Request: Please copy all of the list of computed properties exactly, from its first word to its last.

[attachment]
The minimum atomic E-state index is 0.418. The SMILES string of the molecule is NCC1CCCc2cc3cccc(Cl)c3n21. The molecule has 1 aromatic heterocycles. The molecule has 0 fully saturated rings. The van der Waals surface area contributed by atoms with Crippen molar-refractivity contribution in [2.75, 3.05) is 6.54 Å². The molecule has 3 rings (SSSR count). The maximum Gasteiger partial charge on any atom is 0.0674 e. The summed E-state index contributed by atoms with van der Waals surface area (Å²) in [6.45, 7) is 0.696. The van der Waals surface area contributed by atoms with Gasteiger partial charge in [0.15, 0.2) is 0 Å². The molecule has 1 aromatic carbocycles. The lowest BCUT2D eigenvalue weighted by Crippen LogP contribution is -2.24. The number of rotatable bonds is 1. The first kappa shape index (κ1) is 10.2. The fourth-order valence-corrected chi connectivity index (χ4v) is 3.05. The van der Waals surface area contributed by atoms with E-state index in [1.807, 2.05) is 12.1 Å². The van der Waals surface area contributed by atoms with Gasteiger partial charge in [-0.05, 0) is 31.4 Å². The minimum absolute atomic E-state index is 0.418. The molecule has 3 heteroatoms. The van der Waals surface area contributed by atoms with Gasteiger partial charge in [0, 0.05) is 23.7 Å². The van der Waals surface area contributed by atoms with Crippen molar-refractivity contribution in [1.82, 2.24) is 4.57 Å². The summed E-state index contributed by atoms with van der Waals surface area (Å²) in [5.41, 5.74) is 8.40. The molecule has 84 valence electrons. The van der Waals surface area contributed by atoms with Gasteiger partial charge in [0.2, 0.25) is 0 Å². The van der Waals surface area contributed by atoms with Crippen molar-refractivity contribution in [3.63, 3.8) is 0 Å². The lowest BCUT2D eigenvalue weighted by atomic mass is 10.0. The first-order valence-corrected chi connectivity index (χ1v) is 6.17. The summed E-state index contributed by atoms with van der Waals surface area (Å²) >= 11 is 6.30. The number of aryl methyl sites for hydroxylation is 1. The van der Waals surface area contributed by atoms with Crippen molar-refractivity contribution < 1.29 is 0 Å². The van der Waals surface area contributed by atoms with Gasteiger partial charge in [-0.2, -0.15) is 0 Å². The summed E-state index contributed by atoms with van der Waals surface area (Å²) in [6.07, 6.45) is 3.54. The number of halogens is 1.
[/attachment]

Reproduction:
The minimum atomic E-state index is 0.418. The SMILES string of the molecule is NCC1CCCc2cc3cccc(Cl)c3n21. The molecule has 1 aromatic heterocycles. The molecule has 0 fully saturated rings. The van der Waals surface area contributed by atoms with Crippen molar-refractivity contribution in [2.75, 3.05) is 6.54 Å². The molecule has 3 rings (SSSR count). The maximum Gasteiger partial charge on any atom is 0.0674 e. The summed E-state index contributed by atoms with van der Waals surface area (Å²) in [6.45, 7) is 0.696. The van der Waals surface area contributed by atoms with Gasteiger partial charge in [0.15, 0.2) is 0 Å². The molecule has 1 aromatic carbocycles. The lowest BCUT2D eigenvalue weighted by Crippen LogP contribution is -2.24. The number of rotatable bonds is 1. The first kappa shape index (κ1) is 10.2. The fourth-order valence-corrected chi connectivity index (χ4v) is 3.05. The van der Waals surface area contributed by atoms with E-state index in [1.807, 2.05) is 12.1 Å². The van der Waals surface area contributed by atoms with Gasteiger partial charge in [-0.05, 0) is 31.4 Å². The minimum absolute atomic E-state index is 0.418. The molecule has 3 heteroatoms. The van der Waals surface area contributed by atoms with Gasteiger partial charge in [0, 0.05) is 23.7 Å². The van der Waals surface area contributed by atoms with Crippen molar-refractivity contribution in [1.82, 2.24) is 4.57 Å². The summed E-state index contributed by atoms with van der Waals surface area (Å²) in [5.41, 5.74) is 8.40. The molecule has 84 valence electrons. The van der Waals surface area contributed by atoms with Gasteiger partial charge in [0.2, 0.25) is 0 Å². The van der Waals surface area contributed by atoms with Crippen molar-refractivity contribution in [3.63, 3.8) is 0 Å². The lowest BCUT2D eigenvalue weighted by atomic mass is 10.0. The first-order valence-corrected chi connectivity index (χ1v) is 6.17. The summed E-state index contributed by atoms with van der Waals surface area (Å²) >= 11 is 6.30. The number of aryl methyl sites for hydroxylation is 1. The van der Waals surface area contributed by atoms with Crippen molar-refractivity contribution < 1.29 is 0 Å². The van der Waals surface area contributed by atoms with Gasteiger partial charge in [-0.2, -0.15) is 0 Å². The summed E-state index contributed by atoms with van der Waals surface area (Å²) in [6.07, 6.45) is 3.54. The number of halogens is 1.